When you’re experimenting with your content and finding problems to solve, identifying the type of problem will help you choose the best response (ultimately giving you a more fulfilling result and better means of solving the problem).

This benefits you by helping you identify problems that your audience is dealing with. This is valuable information that you can use to create content, products, or services in the future.

It also benefits you by helping you improve your overall content creation system. Over time, this enables you to create better content, build your audience more effectively, and create an environment conducive for selling your offers.

Let’s use an example for each of these three problems.

1. Direct Problems With Your Content

Suppose you’re not developing as many content ideas as you’d like daily, which is a bottleneck for your overall content creation process.

You can see how this decreases your exposure to your ideal customers because you’re not sharing as much content. It’s also slowing down the speed of innovation for developing ideas. And ultimately, it’s blocking the flow of online traffic to your brand’s website or landing pages.

How could you respond to this problem within your circle of influence?

This would be a direct problem since it involves your direct behavior and personal habits to solve. Perhaps the solution is adjusting your schedule a bit, prioritizing a creative work session, and developing a habit where you’re proactively creating content ideas.

2. Indirect Problems With Your Content

Suppose you want your audience to engage more and find value in your content.

How could you respond to this problem within your circle of influence?

At first, you might view this as a direct problem. Perhaps you’ll keep working on the content behind-closed-doors until it’s “perfect.”

But this is more likely an indirect problem since it involves other people’s behavior and perceptions. Once you’ve identified this as an indirect problem, you could perhaps jump on a call with someone representing your target audience to get their honest feedback on the idea. Or you could do a low-risk experiment by asking a question on social media about that idea.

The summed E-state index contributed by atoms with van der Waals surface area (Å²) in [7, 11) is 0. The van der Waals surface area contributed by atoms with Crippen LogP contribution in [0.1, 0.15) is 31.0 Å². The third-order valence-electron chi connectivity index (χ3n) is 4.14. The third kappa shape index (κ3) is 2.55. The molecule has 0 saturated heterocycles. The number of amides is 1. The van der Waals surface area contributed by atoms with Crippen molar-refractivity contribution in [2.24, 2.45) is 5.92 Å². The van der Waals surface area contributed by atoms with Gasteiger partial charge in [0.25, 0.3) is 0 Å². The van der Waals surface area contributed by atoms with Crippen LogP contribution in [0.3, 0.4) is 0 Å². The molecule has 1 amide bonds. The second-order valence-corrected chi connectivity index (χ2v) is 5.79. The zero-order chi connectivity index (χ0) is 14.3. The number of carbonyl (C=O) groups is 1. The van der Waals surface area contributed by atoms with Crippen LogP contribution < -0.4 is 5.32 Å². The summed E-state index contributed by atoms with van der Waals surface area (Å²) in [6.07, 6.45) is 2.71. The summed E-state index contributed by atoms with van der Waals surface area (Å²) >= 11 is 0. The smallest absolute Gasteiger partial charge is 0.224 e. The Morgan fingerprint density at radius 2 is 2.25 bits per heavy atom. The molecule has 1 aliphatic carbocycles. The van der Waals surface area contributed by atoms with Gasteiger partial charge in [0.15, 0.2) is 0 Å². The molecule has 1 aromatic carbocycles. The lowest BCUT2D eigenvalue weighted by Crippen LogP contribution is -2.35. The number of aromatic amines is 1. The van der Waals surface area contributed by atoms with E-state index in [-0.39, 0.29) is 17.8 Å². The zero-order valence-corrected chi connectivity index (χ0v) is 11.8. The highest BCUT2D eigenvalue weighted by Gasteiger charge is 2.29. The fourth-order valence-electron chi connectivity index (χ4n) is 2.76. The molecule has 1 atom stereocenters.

3. No Control Problems With Your Content

Suppose you’re looking at the content you’ve published over the last week. The engagement rates are a lot lower than you’d like, and it’s disappointing.

At this point, the problem is outside of your control. The event has already occurred, and there’s not much you can do to influence the desired outcome.

Now, I’d classify this situation as a “no control” problem. However, this doesn’t mean that you’re powerless.

How could you respond to this problem within your circle of influence?

Here you can approach the problem with emotional intelligence and perceptual awareness.

Rather than take it personally, you understand that it’s the reality of publishing content and building a brand. Plus, people are busy, and every brand is fighting for their attention.

Accepting this reality with emotional maturity opens up your ability to learn from the situation (perceptual awareness).

This feedback can ultimately help you learn how to improve engagement in the future.

Isolating and defining problems helps you acquire innovative solutions faster.

Find problems quickly, experiment, iterate, and refine till you develop great ideas and content.


“Little Bets” by Peter Sims

“7 Habits Of Highly Effective People” by Stephen Covey